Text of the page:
Just Sociology

Understanding Secondary Deviance and Labeling Theory: Exploring the Complexities of Deviant Behavior

Deviance is an issue that has troubled human society for centuries. It is deemed to be a violation of social norms and values, which leads to a harsh response from society.

As a result, deviants are stigmatized and are bound to a life of discrimination, rejection, and isolation. In this context, Edwin Lemert, an American sociologist, discussed the concept of secondary deviance and labeling theory to understand the process of social reaction to deviant behavior.

This article discusses the complex ideas related to secondary deviance and labeling theory, including their definitions, examples, and implications for criminal policy.

Secondary Deviance

Definition:

According to Edwin Lemert, secondary deviance is the process of adopting deviant behavior as a response to societal reactions to an initial deviant act. In other words, after a person is labeled as a deviant due to an act of deviance or crime, the label becomes a stigmatizing force.

The person becomes more strongly associated with deviant behavior, which creates a deviant identity and ultimately leads to a deviant career.

Primary vs

Secondary Deviance:

Lemert suggests that primary deviance is an initial act of deviance or crime that is relatively minor in nature and can be thought of as normal adolescent behavior.

However, when the person is labeled as a deviant, the individual faces social consequences that act as a stigmatizing force. Secondary deviance, then, is the resultant deviant behaviors that arise from the labeling process.

Thus, Lemert posits that being labeled is crucial in understanding why individuals continue to act in a deviant manner despite the social consequences associated with deviant behavior. Example of

Secondary Deviance:

Lemert provides the example of the “errant schoolboy” to exemplify the process of secondary deviance.

An adolescent steals a pencil from a store, and a teacher notices it. The teacher labels the student as a thief and punishes him, which labels him a deviant in the school’s eyes.

Because of this labeling, the student stops trying to conform to the student body’s norms and instead joins the ‘bad kids’ at the school’s margins. This newly-formed subculture of ‘bad kids’ reinforces his deviant behavior, and he continues to act inappropriately while seeing himself as a deviant.

This process solidifies the student’s deviant identity and career. Implications for Criminal Policy:

Secondary deviance and labeling theory have important implications for criminal policy.

According to Lemert, societal reactions that stigmatize any individual labeled a ‘deviant’ or ‘criminal’ only exacerbate deviant behavior. Therefore, criminal policy should aim to reduce labeling and stigmatizing processes.

This can be done by more indirect or restorative measures as opposed to strictly punishing the individual. Labeling Theory and Symbolic Interactionism contend that labeling only perpetuates the belief that one is a criminal/deviant, and so labeling theory offers the rationale behind why low recidivism rates for burglars can be attributed to more lenient sentencing in some countries.

Edwin Lemert and Labeling Theory

Edwin Lemert’s work:

Edwin Lemert was an American sociologist whose work has significantly influenced the study of deviance in sociology. Rather than looking at deviance as a function of the individual’s personality or biology, Lemert viewed deviance as a consequence of social processes.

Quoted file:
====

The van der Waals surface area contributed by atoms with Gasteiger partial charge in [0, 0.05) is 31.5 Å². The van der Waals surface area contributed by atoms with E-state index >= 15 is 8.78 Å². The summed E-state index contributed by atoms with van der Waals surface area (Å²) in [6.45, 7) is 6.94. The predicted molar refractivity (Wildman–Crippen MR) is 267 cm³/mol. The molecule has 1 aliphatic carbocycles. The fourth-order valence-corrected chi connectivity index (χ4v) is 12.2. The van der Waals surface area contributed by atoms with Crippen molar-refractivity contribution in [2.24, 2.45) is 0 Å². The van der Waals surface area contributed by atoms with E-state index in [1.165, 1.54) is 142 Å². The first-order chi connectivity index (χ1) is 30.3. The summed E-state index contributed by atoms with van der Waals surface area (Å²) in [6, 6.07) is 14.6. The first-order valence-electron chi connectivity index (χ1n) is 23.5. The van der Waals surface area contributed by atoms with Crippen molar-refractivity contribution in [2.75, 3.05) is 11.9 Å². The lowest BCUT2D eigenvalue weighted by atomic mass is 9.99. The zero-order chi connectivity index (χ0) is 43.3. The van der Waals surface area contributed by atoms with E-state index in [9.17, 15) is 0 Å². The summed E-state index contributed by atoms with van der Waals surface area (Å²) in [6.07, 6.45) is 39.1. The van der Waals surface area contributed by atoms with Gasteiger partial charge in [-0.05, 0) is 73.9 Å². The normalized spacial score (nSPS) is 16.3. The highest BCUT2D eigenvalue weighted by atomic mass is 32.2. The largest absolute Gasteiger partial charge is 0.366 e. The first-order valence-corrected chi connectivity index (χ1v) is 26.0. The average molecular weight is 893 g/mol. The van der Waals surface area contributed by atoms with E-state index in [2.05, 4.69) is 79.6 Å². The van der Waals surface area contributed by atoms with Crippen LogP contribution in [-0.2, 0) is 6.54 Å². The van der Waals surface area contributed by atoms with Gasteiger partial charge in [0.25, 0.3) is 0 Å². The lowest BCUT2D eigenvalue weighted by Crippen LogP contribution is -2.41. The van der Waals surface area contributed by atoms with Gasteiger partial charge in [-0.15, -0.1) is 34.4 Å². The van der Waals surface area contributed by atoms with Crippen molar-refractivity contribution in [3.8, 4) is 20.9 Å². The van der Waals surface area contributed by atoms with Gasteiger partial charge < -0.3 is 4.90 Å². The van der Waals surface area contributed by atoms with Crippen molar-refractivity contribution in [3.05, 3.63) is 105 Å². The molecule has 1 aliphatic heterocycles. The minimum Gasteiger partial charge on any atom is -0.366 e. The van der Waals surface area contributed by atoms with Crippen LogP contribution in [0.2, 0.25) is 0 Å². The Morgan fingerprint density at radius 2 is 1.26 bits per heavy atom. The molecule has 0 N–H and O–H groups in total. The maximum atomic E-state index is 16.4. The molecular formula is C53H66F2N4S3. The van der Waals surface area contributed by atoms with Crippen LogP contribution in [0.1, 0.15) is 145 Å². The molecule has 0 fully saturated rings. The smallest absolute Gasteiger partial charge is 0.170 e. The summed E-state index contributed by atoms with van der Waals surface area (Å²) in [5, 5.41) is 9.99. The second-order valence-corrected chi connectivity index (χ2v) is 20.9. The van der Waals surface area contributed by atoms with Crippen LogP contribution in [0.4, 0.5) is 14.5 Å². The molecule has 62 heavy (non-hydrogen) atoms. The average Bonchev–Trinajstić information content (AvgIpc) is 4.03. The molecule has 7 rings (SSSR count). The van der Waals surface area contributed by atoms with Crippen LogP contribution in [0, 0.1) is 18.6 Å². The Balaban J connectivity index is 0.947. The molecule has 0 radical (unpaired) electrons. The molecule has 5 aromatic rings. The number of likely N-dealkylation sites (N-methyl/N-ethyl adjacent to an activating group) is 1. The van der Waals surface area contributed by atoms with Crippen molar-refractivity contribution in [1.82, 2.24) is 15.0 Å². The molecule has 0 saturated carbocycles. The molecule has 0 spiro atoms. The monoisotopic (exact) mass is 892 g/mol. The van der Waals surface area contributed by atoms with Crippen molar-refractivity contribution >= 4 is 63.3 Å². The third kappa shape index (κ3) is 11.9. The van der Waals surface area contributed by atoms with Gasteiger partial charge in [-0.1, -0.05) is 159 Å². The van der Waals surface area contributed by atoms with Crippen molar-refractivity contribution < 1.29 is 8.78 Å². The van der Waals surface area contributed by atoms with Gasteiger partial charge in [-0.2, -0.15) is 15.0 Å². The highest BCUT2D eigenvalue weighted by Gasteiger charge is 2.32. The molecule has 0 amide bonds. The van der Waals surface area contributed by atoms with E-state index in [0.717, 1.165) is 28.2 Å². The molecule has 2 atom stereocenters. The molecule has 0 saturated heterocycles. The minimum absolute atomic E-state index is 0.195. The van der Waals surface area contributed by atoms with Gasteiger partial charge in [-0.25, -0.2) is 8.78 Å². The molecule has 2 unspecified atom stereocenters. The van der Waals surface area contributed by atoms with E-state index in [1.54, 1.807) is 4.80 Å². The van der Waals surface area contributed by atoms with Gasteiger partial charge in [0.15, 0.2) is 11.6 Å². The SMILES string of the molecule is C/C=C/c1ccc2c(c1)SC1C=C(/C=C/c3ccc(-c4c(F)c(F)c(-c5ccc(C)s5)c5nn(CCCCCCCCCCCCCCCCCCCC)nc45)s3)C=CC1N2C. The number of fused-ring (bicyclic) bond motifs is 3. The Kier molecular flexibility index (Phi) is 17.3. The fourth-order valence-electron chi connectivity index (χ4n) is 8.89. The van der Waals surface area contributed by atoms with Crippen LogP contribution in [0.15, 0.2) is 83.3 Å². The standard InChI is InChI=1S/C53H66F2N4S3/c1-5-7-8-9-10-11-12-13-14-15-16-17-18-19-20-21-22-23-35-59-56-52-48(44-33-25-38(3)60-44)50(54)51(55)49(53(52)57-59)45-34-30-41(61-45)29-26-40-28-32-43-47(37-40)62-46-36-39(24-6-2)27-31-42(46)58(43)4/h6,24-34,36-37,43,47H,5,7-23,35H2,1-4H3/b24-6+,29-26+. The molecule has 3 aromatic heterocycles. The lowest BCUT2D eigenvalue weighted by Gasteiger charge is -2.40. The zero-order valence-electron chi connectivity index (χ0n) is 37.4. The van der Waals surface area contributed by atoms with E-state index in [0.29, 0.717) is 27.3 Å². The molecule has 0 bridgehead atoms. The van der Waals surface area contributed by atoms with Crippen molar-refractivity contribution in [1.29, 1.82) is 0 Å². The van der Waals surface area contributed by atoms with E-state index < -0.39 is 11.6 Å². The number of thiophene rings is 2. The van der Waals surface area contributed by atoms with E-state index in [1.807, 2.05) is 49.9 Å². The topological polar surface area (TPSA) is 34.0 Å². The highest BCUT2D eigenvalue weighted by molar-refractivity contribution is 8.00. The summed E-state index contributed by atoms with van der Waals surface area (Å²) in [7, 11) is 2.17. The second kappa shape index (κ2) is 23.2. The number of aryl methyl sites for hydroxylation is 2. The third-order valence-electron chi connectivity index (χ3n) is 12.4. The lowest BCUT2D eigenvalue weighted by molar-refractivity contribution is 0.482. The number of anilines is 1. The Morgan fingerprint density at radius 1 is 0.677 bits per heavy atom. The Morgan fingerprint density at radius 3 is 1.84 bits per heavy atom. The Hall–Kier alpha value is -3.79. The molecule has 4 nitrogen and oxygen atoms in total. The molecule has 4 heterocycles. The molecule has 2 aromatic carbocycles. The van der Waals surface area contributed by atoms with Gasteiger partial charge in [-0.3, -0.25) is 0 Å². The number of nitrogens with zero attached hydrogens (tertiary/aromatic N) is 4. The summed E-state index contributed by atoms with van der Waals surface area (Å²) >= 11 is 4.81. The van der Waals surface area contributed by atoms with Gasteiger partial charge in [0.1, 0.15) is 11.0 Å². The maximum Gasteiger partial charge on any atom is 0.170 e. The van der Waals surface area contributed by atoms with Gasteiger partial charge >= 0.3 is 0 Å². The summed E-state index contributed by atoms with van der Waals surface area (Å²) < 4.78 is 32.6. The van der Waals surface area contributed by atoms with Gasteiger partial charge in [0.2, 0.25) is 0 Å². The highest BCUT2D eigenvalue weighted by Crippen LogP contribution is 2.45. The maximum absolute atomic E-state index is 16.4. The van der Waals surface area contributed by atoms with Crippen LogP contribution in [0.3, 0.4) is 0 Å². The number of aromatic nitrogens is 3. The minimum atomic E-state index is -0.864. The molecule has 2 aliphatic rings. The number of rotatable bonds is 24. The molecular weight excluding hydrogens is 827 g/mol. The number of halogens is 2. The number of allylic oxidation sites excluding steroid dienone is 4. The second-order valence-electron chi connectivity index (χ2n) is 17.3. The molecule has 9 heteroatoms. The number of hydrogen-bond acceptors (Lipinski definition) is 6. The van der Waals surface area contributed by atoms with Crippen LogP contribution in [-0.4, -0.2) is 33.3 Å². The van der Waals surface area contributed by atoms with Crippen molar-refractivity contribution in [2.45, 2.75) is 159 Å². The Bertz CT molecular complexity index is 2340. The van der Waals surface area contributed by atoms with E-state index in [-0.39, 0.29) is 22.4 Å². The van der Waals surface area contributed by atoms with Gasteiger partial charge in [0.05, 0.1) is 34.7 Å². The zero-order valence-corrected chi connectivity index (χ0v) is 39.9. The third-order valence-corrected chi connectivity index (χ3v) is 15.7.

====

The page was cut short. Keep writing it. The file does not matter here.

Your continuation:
Lemert introduced the concepts of primary and secondary deviance, which helped sociologists and criminologists to understand why individuals continue to act in a deviant way. Labeling theory:

Lemert’s work is integral to labeling theory, a theory that posits that society’s reactions to an act, such as labeling the actor as a ‘thief’ or ‘criminal,’ create a deviant identity that continues deviant actions.

This labeling and stigmatization confirm other people’s negative views of the individual and discourage the person from conforming to society’s standards. Labeling theory plays an important role in understanding how society impacts individuals’ identities and actions, particularly in relation to those who are deemed as deviant.

Conclusion:

Edwin Lemert’s contributions to the field of sociology and criminology are significant, particularly regarding the concept of secondary deviance and labeling theory. Secondary deviance has important implications for criminal policy, and the labeling theory helps sociologists understand how social reactions create deviant identities.

Overall, Lemert’s work has been discussed and referenced in sociological circles for its contributions to understanding deviance as a social phenomenon rather than a personal disorder. Labeling theory, in particular, helps explain how an individual can become stigmatized and demonstrates the potential harm associated with stigmatization to those who are deemed as ‘deviant.’In continuation of the discussion of Edwin Lemert’s

Secondary Deviance and Labeling Theory, this article expands into other relevant works and authors who have contributed substantially to the field of criminology and sociology.

This article will delve into each author’s works, theories, and their relationship to labeling theory and deviant behavior.

Other Relevant Works

Howard S. Becker:

Howard S.

Becker is another prominent sociologist recognized for his work on labeling theory and deviant behavior. In his book “Outsiders,” Becker explains that social groups create deviance by identifying particular behaviors as deviant, and labeling those who commit these acts as outsiders.

Becker also emphasizes that what is considered deviant is often determined by the social status of the individual or group committing the act, rather than inherently deviant. Hence, labeling is a socially constructed process that reinforces social norms and values.